Tuesday, March 04, 2003

Let's do another review, so that I bring my backlog down to one... let's talk about Hero.

As per usual, don't read this if you haven't seen it yet. SPOILERS AHEAD!!!

Jet Li stars as Wong Fei Hong... nah, I'm just playing. He stars as Nameless, a Chinese Governor who has defeated three great assassins who were after Shih Huang Ti: Sky, Falling Snow, and Broken Sword. As a reward, he gets to share tea with Shih Huang Ti at ten paces, and even gets gold and prime land for his efforts. He then regales the king of a story... how he managed to defeat the three great assassins, two of whom turned back an army of 3,000 people single-handedly... (Bah Gawd, so many exaggerations, but fun, nonetheless.)

The fighting scenes were arguably better than Crouching Tiger, Hidden Dragon, and the entire layout of the film reminded my stepdad of Akira Kurasawa... not that I can relate. Loath that I am, I have never seen a Kurasawa film. You should've seen Falling Snow (Maggie Cheung...) and Nameless deflect all those arrows from the rooftop. They could've guaranteed victory to the Urukhai in LOTR: TTT had they been around. :laugh:

The battles were interesting, and it was pretty peculiar for me to see a metal spear, and even swords, bending around like that. But then, I guess I'm too used to rigid medieval implements...

But that's not all. After the story, Shih Huang Ti reminds Nameless not to underestimate someone: Shih Huang Ti himself. He knew that Nameless' story was no more than a lie, and the candles betrayed Nameless' murderous intent. He then retold the story as how he saw it, and this time, Moon (Zhang Zhiyi) did not have her peelaway clothes, unlike the first rendition. Neither did Broken Sword and Falling Snow actually know Sky. Much less did the AMAZING battle between Moon and Falling Snow happen. This time around, Shih Huang Ti asserts that the three assassins sacrificed their life to Nameless so he can get within ten paces of the Emperor and kill him. This is Nameless' technique: Death By Ten Paces. You should see how good it looked. Nameless then counters, leading to...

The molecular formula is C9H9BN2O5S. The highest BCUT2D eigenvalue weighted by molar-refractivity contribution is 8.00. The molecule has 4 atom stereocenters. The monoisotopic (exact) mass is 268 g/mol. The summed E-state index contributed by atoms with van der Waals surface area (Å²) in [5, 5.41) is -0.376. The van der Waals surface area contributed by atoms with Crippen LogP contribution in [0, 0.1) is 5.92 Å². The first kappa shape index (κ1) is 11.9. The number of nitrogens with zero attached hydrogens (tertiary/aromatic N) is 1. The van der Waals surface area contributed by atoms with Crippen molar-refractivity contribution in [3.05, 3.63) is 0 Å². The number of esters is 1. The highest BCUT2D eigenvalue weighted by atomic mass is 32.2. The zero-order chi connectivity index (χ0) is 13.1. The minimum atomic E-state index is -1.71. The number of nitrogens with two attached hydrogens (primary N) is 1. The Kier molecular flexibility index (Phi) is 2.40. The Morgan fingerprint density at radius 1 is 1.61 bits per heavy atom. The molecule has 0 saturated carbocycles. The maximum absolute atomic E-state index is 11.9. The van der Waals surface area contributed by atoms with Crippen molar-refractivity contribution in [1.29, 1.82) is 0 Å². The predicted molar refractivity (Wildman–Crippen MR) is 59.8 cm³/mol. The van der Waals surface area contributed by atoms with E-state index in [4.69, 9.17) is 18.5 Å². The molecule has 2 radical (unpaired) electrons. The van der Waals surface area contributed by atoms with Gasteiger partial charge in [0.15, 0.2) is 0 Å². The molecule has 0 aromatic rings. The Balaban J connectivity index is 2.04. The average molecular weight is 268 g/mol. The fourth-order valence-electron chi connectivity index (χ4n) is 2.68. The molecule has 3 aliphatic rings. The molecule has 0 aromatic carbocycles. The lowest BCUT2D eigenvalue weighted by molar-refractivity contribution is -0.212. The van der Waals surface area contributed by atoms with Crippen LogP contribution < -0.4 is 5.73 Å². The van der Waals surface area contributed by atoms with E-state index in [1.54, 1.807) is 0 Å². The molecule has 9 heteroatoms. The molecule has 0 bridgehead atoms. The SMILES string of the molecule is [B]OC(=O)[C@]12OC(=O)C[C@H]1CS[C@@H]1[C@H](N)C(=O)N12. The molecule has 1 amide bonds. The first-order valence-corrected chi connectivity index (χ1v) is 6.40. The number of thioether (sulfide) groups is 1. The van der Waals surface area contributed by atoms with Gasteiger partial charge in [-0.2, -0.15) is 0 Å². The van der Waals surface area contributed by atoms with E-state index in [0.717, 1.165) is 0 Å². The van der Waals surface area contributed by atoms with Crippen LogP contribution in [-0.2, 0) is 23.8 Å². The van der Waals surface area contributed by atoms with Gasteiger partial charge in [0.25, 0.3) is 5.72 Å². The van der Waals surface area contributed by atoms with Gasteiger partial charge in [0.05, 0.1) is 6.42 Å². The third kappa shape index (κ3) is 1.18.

... a SECOND twist to the film! Sky, Falling Snow, and Broken Sword were NOT dead, simply because Nameless was skilled enough to stab them without actually killing them. See the movie again for how he demonstrated his precision. He then told the king what his plan was, and why Broken Sword wanted to stop him. The calligraphy element showed up yet again when Broken Sword explained the words "All Under Heaven". Even more so, you see here a flashback within a flashback. That was fun. Seeing two people beat up three thousand men was nothing short of amazing, and unlike the old Chinese Kung-Fu flicks, this one didn't involve multiple fighters waiting around. Turns out that Broken Sword refused to kill Shih Huang Ti when he had the chance.

In the end, with the recognition that Shih Huang Ti will make a great ruler for all of China, Nameless abandons the plan. This leads to a confrontation between the lovers Broken Sword and Falling Snow. Broken Sword loses the duel on purpose, along with his life, and Falling Snow commits suicide. Nameless was executed by archers, and surprisingly, he didn't try that arrow deflection trick he did. Looks like that was nothing more than codswallop.

Anyways, I loved the movie. Lots of elements were there, and the twists were really interesting. The fight scenes were top-notch, and let's face it: even if the Water fights seemed pretty unrealistic, it was, after all, a battle in the mind. For me, this film was actually better than Crouching Tiger, Hidden Dragon. The simplest reason is this: in Hero, there was a Hero. Where were the Tigers and Dragons in the other film? Oh, right. They're Crouching, AND Hidden. :laughs:

Marcelle's Evaluation: A+

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